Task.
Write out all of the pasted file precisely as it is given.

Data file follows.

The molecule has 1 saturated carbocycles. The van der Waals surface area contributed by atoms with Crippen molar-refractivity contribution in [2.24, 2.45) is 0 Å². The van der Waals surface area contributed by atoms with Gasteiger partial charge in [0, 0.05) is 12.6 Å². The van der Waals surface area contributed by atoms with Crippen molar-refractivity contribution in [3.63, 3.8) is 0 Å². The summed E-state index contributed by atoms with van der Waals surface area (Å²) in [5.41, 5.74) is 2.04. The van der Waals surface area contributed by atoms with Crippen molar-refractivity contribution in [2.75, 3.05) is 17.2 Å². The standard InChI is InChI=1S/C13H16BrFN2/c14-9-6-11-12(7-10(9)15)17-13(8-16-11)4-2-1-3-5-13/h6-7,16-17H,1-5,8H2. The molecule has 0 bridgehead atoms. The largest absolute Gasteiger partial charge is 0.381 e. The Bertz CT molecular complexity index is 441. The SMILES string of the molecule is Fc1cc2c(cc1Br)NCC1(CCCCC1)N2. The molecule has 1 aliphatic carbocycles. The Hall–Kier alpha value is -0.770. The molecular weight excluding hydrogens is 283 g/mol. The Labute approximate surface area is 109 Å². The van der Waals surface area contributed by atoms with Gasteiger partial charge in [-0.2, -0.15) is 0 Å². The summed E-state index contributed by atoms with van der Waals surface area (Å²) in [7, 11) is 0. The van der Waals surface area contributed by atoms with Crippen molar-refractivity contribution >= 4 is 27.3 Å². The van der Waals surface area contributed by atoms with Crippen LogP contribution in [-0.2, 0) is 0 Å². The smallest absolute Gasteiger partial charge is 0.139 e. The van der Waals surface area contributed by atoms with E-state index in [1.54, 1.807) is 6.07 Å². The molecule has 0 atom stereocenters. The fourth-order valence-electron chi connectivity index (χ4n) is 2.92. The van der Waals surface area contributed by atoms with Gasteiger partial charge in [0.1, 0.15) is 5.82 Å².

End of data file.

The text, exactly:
The molecule has 1 saturated carbocycles. The van der Waals surface area contributed by atoms with Crippen molar-refractivity contribution in [2.24, 2.45) is 0 Å². The van der Waals surface area contributed by atoms with Gasteiger partial charge in [0, 0.05) is 12.6 Å². The van der Waals surface area contributed by atoms with Crippen molar-refractivity contribution in [3.63, 3.8) is 0 Å². The summed E-state index contributed by atoms with van der Waals surface area (Å²) in [5.41, 5.74) is 2.04. The van der Waals surface area contributed by atoms with Crippen molar-refractivity contribution in [2.75, 3.05) is 17.2 Å². The standard InChI is InChI=1S/C13H16BrFN2/c14-9-6-11-12(7-10(9)15)17-13(8-16-11)4-2-1-3-5-13/h6-7,16-17H,1-5,8H2. The molecule has 0 bridgehead atoms. The largest absolute Gasteiger partial charge is 0.381 e. The Bertz CT molecular complexity index is 441. The SMILES string of the molecule is Fc1cc2c(cc1Br)NCC1(CCCCC1)N2. The molecule has 1 aliphatic carbocycles. The Hall–Kier alpha value is -0.770. The molecular weight excluding hydrogens is 283 g/mol. The Labute approximate surface area is 109 Å². The van der Waals surface area contributed by atoms with Gasteiger partial charge in [-0.2, -0.15) is 0 Å². The summed E-state index contributed by atoms with van der Waals surface area (Å²) in [7, 11) is 0. The van der Waals surface area contributed by atoms with Crippen molar-refractivity contribution >= 4 is 27.3 Å². The van der Waals surface area contributed by atoms with Crippen LogP contribution in [-0.2, 0) is 0 Å². The smallest absolute Gasteiger partial charge is 0.139 e. The van der Waals surface area contributed by atoms with E-state index in [1.54, 1.807) is 6.07 Å². The molecule has 0 atom stereocenters. The fourth-order valence-electron chi connectivity index (χ4n) is 2.92. The van der Waals surface area contributed by atoms with Gasteiger partial charge in [0.1, 0.15) is 5.82 Å².